In this strange and often beautiful novel in which reality and fantasy overlap, Madeleine, a young girl, reclines romantically in what appears to be a permanent state of sleep, with her family and neighbors all tiptoeing around her. Her mind, however, is active, creating a bizarre dream world in which she lives out a series of adolescent fantasies, exploring who she is, what kind of adult will she become, what her role in life may be, what makes her unique, and how her sexual fantasies might be fulfilled.
Unique characters appear in her dreams--an immensely fat woman (Mathilde, Madame Cochon) who has two pairs of wings, a girl who has a stringed body which she can play like a viol, a man who creates the sounds of the nightingale and the cuckoo with his flatulence, a "half-wit" who exposes himself to children, an opera singer dethroned by a castrato, and a photographer in a mental institution, along with Madeleine's real-life family. The "action," real and imagined, ranges from a gypsy circus, where Madeleine studies tumbling, to the home of a widow, where the strangely gifted circus performers act out tableaux vivants, and eventually to a mental hospital, before returning to Madeleine's family and home in rural France.
As in our own dreams, strange connections occur among the characters. Madeleine, at one point, becomes the Madeleine from the children's stories about a Parisian convent school, her real-life brothers and sisters appear in the mental hospital dream sequence, and she engages in a love triangle, which becomes a literary joke when the author tries to figure out how to conclude the love story of three characters. Irony takes on new meaning in a book that is itself so out-of-the-ordinary, and the humor is both broad and dark as Madeleine's dreams constantly juxtapose unlikely elements.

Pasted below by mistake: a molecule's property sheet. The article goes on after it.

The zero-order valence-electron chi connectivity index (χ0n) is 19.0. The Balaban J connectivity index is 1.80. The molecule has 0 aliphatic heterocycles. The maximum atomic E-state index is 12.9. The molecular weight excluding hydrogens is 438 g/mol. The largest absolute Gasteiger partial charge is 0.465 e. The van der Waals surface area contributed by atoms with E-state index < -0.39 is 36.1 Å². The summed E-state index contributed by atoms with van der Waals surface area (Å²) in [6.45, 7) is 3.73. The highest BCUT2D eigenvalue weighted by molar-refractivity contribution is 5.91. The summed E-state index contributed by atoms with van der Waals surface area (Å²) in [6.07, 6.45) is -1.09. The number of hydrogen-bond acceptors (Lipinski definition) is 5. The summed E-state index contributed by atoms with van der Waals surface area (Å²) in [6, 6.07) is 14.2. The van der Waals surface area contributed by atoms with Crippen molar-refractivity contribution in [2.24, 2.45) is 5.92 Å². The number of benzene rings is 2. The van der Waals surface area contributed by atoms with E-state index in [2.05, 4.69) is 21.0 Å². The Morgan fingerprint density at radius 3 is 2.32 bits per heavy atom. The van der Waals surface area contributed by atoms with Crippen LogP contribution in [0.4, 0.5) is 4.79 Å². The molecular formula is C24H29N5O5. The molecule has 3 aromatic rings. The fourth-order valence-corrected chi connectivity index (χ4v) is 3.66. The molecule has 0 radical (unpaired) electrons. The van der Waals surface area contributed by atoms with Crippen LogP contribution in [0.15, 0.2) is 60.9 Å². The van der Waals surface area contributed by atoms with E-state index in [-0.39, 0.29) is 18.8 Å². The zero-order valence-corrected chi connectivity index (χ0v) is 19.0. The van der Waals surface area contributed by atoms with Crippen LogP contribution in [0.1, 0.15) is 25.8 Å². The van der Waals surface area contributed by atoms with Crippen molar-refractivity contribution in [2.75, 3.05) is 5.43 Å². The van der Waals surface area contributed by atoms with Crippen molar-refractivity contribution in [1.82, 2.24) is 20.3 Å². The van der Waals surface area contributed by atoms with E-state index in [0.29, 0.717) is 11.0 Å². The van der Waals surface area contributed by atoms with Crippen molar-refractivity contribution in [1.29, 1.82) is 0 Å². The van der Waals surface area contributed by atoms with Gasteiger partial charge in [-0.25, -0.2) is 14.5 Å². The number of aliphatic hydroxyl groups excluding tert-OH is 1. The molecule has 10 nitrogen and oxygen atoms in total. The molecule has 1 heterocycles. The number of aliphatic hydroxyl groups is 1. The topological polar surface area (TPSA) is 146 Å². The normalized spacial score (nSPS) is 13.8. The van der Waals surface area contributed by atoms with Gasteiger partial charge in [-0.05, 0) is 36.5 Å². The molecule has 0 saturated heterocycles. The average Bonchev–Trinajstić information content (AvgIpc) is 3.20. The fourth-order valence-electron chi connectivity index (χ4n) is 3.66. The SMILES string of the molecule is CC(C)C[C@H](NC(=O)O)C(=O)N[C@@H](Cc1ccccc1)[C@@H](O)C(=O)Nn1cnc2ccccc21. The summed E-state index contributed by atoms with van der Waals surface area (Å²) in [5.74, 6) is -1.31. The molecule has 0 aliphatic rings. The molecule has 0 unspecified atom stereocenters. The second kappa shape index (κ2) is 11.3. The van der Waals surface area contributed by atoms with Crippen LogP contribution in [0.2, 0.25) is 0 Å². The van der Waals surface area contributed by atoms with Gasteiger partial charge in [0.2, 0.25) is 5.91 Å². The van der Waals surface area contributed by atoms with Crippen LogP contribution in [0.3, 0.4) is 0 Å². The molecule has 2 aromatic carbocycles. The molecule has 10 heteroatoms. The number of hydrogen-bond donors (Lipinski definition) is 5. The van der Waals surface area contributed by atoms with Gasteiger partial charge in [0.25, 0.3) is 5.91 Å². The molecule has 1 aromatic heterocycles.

The "action," while intriguing on a psychological, dream-like level, sometimes leaves the reader feeling starved for connections to reality, however, and the novel is often self-conscious. Though most readers will see some parallels between action within the dreams and the fantasies of typical adolescents, many will also find it difficult to identify with the cartoonish characters on a personal level or to care much about what happens to them. Art and creativity are strong themes in what passes for the plot, and the conclusion re-emphasizes this theme. Fascinating and often beautifully poetic, the novel ultimately feels like a literary exercise, containing some universal elements of reality, but distanced from the reader. Mary Whipple